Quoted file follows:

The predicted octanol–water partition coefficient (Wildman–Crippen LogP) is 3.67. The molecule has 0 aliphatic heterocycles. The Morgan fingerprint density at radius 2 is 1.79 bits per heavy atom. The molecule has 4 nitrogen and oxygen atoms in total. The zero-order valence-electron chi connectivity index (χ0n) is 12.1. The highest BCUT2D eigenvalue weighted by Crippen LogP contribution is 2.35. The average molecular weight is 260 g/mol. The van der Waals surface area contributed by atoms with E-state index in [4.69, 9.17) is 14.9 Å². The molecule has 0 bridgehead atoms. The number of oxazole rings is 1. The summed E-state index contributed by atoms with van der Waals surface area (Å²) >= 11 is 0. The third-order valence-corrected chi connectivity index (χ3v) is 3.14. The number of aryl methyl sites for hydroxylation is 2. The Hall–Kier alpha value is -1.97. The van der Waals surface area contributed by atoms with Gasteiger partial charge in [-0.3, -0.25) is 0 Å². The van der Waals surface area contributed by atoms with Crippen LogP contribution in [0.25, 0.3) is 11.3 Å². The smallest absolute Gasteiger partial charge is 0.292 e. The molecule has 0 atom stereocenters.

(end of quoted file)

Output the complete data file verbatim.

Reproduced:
The predicted octanol–water partition coefficient (Wildman–Crippen LogP) is 3.67. The molecule has 0 aliphatic heterocycles. The Morgan fingerprint density at radius 2 is 1.79 bits per heavy atom. The molecule has 4 nitrogen and oxygen atoms in total. The zero-order valence-electron chi connectivity index (χ0n) is 12.1. The highest BCUT2D eigenvalue weighted by Crippen LogP contribution is 2.35. The average molecular weight is 260 g/mol. The van der Waals surface area contributed by atoms with E-state index in [4.69, 9.17) is 14.9 Å². The molecule has 0 bridgehead atoms. The number of oxazole rings is 1. The summed E-state index contributed by atoms with van der Waals surface area (Å²) >= 11 is 0. The third-order valence-corrected chi connectivity index (χ3v) is 3.14. The number of aryl methyl sites for hydroxylation is 2. The Hall–Kier alpha value is -1.97. The van der Waals surface area contributed by atoms with Gasteiger partial charge in [-0.3, -0.25) is 0 Å². The van der Waals surface area contributed by atoms with Crippen LogP contribution in [0.25, 0.3) is 11.3 Å². The smallest absolute Gasteiger partial charge is 0.292 e. The molecule has 0 atom stereocenters.